That's the funny thing too--I used to live in the city, and when I complained about a neighbor's barking dog, I would have people tell me to move out to the country because the city is noisy. Yet, I've also heard people say that if you hate noise then move to the city because the country is full of noise. So which is it?

I've pondered this in my thoughts thus. I agree with the sign in situations like this:

(1) You move next door to someone whom you know operates a dog kennel or dog rescue operation

(2) You complain about the smell of pigs but you chose to move next door to a pig farmer

(3) You hate the sound of roosters crowing at 5 a.m. yet moved next door to a neighbor that has a very visible chicken pen

(4) Even this--you hate the sound of dogs barking yet are buying a house immediately next door to someone with a pen full of hunting dogs

In those situations, I agree with the sign.

However, if I buy a house and the person next to me seems quiet and doesn't seem to have any large amounts of dogs, and I introduce myself and tell them "I think I may buy this place next to you, it's so quiet and I am so glad I don't have to listen to those stupid barking yorkies and hound dogs anymore," and over time a quiet atmosphere is established and we both seem okay with that, yet sometime later after they go and get a dog and it barks a lot and even trespasses onto my property harassing me and they do nothing about any of it, I think that's wrong. I would think I'd have an absolute legitimate argument there, as opposed to them saying "dogs bark, that's what they do" or "we're out in the country, we're not in a home owner's association where you can complain, so tough" etc. After all, I've let them know that I like the absence of barking dog hassles and have done so BEFORE moving in and at a time when they were dogless, and that was a factor in buying the place.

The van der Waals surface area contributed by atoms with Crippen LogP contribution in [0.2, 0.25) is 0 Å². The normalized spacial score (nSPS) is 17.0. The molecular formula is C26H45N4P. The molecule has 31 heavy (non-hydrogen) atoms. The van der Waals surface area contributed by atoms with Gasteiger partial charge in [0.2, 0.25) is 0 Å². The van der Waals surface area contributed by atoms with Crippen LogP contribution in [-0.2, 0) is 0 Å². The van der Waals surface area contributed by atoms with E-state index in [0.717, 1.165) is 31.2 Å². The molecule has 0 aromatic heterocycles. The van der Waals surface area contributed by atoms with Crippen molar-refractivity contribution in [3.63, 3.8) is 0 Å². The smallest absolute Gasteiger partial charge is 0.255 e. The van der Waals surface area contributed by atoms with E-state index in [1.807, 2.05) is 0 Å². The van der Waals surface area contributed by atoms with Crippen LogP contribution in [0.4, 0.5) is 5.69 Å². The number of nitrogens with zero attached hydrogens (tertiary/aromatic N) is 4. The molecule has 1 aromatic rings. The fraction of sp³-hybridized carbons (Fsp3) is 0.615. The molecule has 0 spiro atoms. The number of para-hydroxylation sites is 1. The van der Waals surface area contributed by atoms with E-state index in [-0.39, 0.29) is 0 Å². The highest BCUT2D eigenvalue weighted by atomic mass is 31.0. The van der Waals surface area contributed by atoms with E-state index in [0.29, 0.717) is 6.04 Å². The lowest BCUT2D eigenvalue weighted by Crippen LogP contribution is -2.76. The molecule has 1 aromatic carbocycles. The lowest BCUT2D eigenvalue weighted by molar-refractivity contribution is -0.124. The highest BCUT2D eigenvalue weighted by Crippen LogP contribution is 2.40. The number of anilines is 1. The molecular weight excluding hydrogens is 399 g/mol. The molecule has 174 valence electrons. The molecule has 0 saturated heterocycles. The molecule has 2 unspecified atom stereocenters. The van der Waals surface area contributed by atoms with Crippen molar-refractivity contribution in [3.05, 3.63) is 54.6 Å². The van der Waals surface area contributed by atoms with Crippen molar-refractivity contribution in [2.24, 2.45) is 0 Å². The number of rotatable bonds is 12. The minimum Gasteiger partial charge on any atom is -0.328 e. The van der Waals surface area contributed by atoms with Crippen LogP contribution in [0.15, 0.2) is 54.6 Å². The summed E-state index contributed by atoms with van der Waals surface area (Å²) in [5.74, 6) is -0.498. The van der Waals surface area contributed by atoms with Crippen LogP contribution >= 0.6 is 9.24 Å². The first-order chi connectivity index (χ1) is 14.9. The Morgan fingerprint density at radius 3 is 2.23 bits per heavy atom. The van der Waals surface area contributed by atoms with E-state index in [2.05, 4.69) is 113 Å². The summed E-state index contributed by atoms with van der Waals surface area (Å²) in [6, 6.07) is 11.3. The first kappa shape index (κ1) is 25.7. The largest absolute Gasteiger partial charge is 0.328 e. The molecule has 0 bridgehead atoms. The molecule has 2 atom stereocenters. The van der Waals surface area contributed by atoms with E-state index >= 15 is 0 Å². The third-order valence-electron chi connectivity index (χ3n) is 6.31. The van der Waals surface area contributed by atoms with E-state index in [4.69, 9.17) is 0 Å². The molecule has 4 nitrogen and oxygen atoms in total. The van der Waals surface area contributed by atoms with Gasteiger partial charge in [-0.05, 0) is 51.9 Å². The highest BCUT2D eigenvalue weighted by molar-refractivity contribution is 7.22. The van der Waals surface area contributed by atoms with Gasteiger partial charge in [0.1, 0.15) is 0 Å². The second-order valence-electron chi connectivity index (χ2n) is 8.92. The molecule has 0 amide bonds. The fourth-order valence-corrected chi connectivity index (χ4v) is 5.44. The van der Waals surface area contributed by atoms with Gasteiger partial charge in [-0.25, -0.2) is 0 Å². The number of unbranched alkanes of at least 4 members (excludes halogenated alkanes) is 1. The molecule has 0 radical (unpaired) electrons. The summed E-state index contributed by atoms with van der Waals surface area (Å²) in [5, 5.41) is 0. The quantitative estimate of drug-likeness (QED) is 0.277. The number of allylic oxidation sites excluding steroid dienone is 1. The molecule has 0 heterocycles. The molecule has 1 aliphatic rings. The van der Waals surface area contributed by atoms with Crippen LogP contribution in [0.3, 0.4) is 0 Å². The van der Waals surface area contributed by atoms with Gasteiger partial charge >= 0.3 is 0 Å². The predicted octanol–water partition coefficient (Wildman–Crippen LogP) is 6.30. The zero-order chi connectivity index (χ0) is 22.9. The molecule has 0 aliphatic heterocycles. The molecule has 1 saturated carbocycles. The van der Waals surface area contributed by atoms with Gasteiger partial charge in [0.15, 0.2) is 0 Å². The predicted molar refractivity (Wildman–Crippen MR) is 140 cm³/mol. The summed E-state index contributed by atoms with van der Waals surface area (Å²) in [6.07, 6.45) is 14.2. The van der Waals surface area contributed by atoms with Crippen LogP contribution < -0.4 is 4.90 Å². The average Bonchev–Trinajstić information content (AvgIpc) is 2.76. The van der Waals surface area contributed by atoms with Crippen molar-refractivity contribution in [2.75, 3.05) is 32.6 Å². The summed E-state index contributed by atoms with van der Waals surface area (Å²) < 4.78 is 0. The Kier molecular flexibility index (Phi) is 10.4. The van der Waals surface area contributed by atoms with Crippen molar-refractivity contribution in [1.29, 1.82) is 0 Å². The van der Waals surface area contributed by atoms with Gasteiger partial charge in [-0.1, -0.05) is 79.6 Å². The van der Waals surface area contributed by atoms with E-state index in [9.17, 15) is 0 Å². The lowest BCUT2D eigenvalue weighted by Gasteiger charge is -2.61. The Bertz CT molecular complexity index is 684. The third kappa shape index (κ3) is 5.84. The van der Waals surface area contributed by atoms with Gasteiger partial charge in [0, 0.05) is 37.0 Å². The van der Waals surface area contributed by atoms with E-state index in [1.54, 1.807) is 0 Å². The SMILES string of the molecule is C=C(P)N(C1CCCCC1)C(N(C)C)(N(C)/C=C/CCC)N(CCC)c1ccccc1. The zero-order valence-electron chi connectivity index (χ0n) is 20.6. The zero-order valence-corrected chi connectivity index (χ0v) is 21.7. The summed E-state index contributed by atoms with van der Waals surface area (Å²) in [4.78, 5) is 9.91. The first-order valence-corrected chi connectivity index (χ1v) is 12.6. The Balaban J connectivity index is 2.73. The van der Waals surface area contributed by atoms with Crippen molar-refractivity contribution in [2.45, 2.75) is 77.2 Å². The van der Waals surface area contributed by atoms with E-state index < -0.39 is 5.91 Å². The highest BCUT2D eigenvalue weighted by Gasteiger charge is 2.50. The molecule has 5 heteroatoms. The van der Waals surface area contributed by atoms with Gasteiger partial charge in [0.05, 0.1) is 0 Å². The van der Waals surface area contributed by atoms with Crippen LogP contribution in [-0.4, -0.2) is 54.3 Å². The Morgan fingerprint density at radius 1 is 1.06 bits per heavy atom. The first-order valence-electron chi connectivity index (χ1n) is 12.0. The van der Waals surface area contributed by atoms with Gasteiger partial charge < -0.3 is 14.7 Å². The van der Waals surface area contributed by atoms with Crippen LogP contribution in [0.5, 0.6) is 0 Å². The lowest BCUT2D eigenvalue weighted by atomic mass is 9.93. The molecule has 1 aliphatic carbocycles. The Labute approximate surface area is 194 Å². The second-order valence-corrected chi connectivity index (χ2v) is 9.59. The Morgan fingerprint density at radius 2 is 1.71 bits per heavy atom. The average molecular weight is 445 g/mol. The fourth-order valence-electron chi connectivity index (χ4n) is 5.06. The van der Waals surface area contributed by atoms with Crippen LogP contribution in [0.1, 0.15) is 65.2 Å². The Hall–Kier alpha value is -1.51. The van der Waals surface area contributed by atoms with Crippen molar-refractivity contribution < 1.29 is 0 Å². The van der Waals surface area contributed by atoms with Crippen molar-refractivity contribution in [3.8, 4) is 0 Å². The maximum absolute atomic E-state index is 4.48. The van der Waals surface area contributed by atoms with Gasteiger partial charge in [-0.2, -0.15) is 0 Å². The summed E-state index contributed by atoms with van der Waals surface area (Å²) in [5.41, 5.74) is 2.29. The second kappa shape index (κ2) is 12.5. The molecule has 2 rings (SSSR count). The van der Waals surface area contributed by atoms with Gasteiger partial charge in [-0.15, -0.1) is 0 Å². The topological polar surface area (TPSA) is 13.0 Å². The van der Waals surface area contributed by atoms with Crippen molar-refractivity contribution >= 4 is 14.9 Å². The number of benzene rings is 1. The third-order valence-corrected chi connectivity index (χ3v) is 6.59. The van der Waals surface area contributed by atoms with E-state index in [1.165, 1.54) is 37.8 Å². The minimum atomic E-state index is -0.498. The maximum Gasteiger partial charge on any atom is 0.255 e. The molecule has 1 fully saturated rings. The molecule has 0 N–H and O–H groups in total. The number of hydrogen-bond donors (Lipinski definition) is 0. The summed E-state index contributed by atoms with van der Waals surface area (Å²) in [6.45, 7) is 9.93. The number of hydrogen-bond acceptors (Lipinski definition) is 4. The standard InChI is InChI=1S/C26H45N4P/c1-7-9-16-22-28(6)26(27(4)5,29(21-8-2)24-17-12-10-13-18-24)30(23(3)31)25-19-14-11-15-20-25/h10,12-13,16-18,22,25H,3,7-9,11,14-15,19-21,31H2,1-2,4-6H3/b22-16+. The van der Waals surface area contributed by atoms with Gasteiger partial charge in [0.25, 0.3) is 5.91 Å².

Yet, if they were to go get a bunch of crowing roosters, vocal goats, mooing cows, or smelly roosters, more power to them. Heck, I even LIKE the smell of cow manure. Also, even with dog barking, it doesn't bother me if it's just for a brief bet on occasion or especially if it's "off in the distance," it only bothers me if it's someone next door and it does it a lot--say, yapping everytime it sees me in my own yard, thinking I'm intruding into its territory.